Black and white photography is a great way to capture something that feels timeless. Lightroom provides great tools to draw out those rich and dramatic tones. In this video, I’ll be walking through an advanced 8 step black and white portrait edit.

Video: 8 Step Advanced Black and White Portrait Editing in Lightroom

Rather than a simple black and white conversion, this advanced method gives you better control over the tones. By following these tips, you can edit your image with precision and intent. I’ve outlined this step before in a previous video on landscapes, and now, I’ll be bringing the method to a black and white portrait photograph.

Before we jump in, download the exercise file here and follow along as I edit.

Related Reading: How to Edit Black and White Landscapes in Lightroom

Step #1: Neutralize the Colors

Before we convert to a black and white portrait, there are a couple steps to prepare the image. I used the eyedropper tool to select the white wall in the background. Then, I fine tuned the white balance until the skin tones looked natural.

Step #2: Exaggerate the Colors

By saturating the colors, we’ll be able to control each tone in the Black & White mixer to our liking. To separate and make the colors pop, I went to the Calibration panel.

Step #3: Convert & Lower the Exposure

black and white portrait initial conversion

Now we can convert to a black and white portrait. I also like to lower the exposure to allow the base adjustments to reveal the details, which is our next step.

Step #4: Revealing the Tones

black and white portrait tones

I essentially lowered the highlights and lifted the details to bring in as much details as I can. The image will appear flat but we’ll be tackling that in the next step.

Step #5: Adjust the Tone Curve

Next, I added the contrast using the Tone Curve. I also “faded” the image a touch for that vintage black and white portrait look.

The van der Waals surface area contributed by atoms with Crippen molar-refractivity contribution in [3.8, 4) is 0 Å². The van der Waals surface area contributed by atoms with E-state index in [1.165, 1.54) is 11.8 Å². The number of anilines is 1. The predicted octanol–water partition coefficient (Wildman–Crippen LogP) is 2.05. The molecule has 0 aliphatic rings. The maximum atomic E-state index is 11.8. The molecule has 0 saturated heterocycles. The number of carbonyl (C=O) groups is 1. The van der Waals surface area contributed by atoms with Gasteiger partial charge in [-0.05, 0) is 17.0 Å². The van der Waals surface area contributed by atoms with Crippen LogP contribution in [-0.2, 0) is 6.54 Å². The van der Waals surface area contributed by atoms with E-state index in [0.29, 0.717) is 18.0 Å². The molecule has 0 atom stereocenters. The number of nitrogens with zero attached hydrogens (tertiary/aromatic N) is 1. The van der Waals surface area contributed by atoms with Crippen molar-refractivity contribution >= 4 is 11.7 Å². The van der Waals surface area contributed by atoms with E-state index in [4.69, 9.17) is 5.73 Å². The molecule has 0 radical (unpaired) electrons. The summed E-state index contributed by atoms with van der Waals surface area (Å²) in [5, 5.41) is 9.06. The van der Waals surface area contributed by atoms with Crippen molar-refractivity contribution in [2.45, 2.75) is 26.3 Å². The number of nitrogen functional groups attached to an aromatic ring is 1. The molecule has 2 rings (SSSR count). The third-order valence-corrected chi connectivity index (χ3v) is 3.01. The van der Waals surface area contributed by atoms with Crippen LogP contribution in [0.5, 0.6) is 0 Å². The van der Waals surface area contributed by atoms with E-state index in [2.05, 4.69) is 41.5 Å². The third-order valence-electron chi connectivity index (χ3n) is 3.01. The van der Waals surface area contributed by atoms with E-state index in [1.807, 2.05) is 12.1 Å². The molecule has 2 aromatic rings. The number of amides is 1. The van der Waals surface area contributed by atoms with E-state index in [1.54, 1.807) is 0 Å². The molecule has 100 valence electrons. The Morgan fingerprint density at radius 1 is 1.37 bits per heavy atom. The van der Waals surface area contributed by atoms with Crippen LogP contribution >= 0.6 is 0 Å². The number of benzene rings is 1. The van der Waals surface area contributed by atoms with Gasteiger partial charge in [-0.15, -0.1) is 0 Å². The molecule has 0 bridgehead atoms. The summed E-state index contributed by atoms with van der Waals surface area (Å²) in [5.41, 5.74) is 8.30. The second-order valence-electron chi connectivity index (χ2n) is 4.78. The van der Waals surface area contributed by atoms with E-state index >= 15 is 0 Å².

Step #6: Black & White Mixer

black and white portrait black and white mixer

This is where step 2 comes into play. In the Black & White Mixer, we have control over each underlying color. I used this to boost the skin tones and add more depth to the image.

Step #7: Presence & Stylization

This is where I boost the details in the image. I added clarity, de-haze, and added a vignette as well as grain. You can save these settings as a preset to apply to other images.

Step #8: Local Adjustments

This is where we add our final touches. I added a Radial Burn from Visual Flow’s Retouching Toolkit.

Lastly, I boosted the white tones using the Dodge Whites tool and painted it over my subjects.

Comparing the B&W Conversion Methods

black and white portrait comparison

Let’s compare our final black and white portrait with a simple and standard conversion. Notice the difference in retained details and depth in the tones.


I hope you enjoyed this article/video. The vast tools in Adobe Lightroom allows us to precisely edit our images in many different ways. By exercising control over our tones, we can edit with intent and portray the exact mood we want in our black and white portrait. For a full Lightroom tutorial, check out Mastering Lightroom in SLR Lounge Premium. In addition, for presets and a vast library of Lightroom  editing tools, check out Visual Flow and the Retouching Toolkit.

Don’t miss our next episode of Mastering Your Craft on Adorama’s YouTube channel next week! If you want to catch up on all the episodes, make sure you check out our playlist!